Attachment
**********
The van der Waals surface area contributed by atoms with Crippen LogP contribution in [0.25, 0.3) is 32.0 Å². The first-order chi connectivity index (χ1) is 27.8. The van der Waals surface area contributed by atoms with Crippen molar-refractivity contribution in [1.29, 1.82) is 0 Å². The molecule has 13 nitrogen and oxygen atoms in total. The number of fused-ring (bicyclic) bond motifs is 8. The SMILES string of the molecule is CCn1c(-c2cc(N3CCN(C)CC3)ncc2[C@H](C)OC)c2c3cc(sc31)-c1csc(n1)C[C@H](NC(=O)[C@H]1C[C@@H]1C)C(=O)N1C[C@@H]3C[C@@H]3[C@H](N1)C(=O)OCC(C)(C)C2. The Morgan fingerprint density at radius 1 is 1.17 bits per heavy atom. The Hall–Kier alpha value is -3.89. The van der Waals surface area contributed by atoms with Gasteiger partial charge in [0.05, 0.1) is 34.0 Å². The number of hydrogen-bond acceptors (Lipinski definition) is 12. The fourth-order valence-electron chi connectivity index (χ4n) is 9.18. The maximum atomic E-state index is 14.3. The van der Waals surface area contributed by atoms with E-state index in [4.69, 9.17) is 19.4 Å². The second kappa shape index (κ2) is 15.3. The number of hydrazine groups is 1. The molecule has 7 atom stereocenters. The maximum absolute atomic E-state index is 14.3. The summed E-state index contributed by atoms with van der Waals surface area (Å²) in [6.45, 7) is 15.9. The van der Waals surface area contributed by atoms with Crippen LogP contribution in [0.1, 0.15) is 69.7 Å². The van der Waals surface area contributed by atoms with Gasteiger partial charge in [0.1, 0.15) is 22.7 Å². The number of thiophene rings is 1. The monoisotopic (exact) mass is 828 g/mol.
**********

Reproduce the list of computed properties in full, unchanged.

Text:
The van der Waals surface area contributed by atoms with Crippen LogP contribution in [0.25, 0.3) is 32.0 Å². The first-order chi connectivity index (χ1) is 27.8. The van der Waals surface area contributed by atoms with Crippen molar-refractivity contribution in [1.29, 1.82) is 0 Å². The molecule has 13 nitrogen and oxygen atoms in total. The number of fused-ring (bicyclic) bond motifs is 8. The SMILES string of the molecule is CCn1c(-c2cc(N3CCN(C)CC3)ncc2[C@H](C)OC)c2c3cc(sc31)-c1csc(n1)C[C@H](NC(=O)[C@H]1C[C@@H]1C)C(=O)N1C[C@@H]3C[C@@H]3[C@H](N1)C(=O)OCC(C)(C)C2. The Morgan fingerprint density at radius 1 is 1.17 bits per heavy atom. The Hall–Kier alpha value is -3.89. The van der Waals surface area contributed by atoms with Gasteiger partial charge in [0.05, 0.1) is 34.0 Å². The number of hydrogen-bond acceptors (Lipinski definition) is 12. The fourth-order valence-electron chi connectivity index (χ4n) is 9.18. The maximum atomic E-state index is 14.3. The van der Waals surface area contributed by atoms with E-state index in [4.69, 9.17) is 19.4 Å². The second kappa shape index (κ2) is 15.3. The number of hydrazine groups is 1. The molecule has 7 atom stereocenters. The maximum absolute atomic E-state index is 14.3. The summed E-state index contributed by atoms with van der Waals surface area (Å²) in [6.45, 7) is 15.9. The van der Waals surface area contributed by atoms with Crippen LogP contribution in [0.1, 0.15) is 69.7 Å². The van der Waals surface area contributed by atoms with Gasteiger partial charge in [0.1, 0.15) is 22.7 Å². The number of thiophene rings is 1. The monoisotopic (exact) mass is 828 g/mol.